Right now, an HIV positive man is in a Texas prison, serving a 35 year sentence for spitting on someone. In Michigan, an HIV positive man was charged for not disclosing his status under a bio-terrorism statute. And just weeks ago, Nadja Benaissa, an HIV positive German pop star, barely escaped prison when a judge gave her a suspended sentence for not disclosing to her sexual partners.
Many of us have a friend who was infected by someone who lied about their status or didn't disclose, and these infuriating instances make me want to see those people "pay" for what they did. But the more I have learned about the criminalization of HIV status non-disclosure, the more I am convinced these laws are applied badly and actually do more harm than good. If I don't get tested, I can't be prosecuted for not telling you I'm positive, right?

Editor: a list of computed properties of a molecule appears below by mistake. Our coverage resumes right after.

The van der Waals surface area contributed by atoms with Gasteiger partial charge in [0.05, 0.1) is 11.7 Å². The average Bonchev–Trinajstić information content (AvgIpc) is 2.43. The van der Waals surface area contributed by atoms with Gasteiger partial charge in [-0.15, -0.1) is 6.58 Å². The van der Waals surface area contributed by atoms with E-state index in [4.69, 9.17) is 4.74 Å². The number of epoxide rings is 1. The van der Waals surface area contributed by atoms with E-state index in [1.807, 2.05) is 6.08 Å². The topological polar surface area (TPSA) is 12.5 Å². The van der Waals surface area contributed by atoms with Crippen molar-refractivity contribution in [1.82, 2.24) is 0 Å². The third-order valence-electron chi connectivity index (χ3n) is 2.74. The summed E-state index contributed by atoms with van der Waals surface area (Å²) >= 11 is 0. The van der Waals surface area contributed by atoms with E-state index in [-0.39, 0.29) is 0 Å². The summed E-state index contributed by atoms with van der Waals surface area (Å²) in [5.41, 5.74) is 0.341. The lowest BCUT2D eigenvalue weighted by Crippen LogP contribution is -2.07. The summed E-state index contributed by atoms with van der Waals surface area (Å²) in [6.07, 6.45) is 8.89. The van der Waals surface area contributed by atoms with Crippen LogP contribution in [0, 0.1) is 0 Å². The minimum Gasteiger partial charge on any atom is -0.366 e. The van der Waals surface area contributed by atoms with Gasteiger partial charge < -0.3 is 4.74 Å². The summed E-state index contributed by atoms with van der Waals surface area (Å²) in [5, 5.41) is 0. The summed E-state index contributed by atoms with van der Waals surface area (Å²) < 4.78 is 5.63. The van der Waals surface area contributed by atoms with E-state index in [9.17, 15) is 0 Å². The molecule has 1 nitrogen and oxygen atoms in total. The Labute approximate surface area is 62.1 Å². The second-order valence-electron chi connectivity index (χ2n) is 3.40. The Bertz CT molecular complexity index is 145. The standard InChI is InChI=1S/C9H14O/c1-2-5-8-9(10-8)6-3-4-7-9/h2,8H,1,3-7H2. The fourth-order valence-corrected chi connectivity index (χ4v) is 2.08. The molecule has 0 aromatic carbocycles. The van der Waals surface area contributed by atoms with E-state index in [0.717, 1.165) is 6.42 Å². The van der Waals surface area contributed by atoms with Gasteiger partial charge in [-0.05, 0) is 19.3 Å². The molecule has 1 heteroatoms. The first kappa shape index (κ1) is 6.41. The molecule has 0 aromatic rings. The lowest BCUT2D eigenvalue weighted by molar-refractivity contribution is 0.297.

At the 2010 Gay Men's Health Summit, I spoke with POZ Magazine founder Sean Strub about criminalization. Sean is the force behind the Positive Justice Project, which advocates against HIV criminalization, and he does a terrific job explaining the harm to public health created by criminalization laws.
(Watch video interview with Sean Strub after the jump.)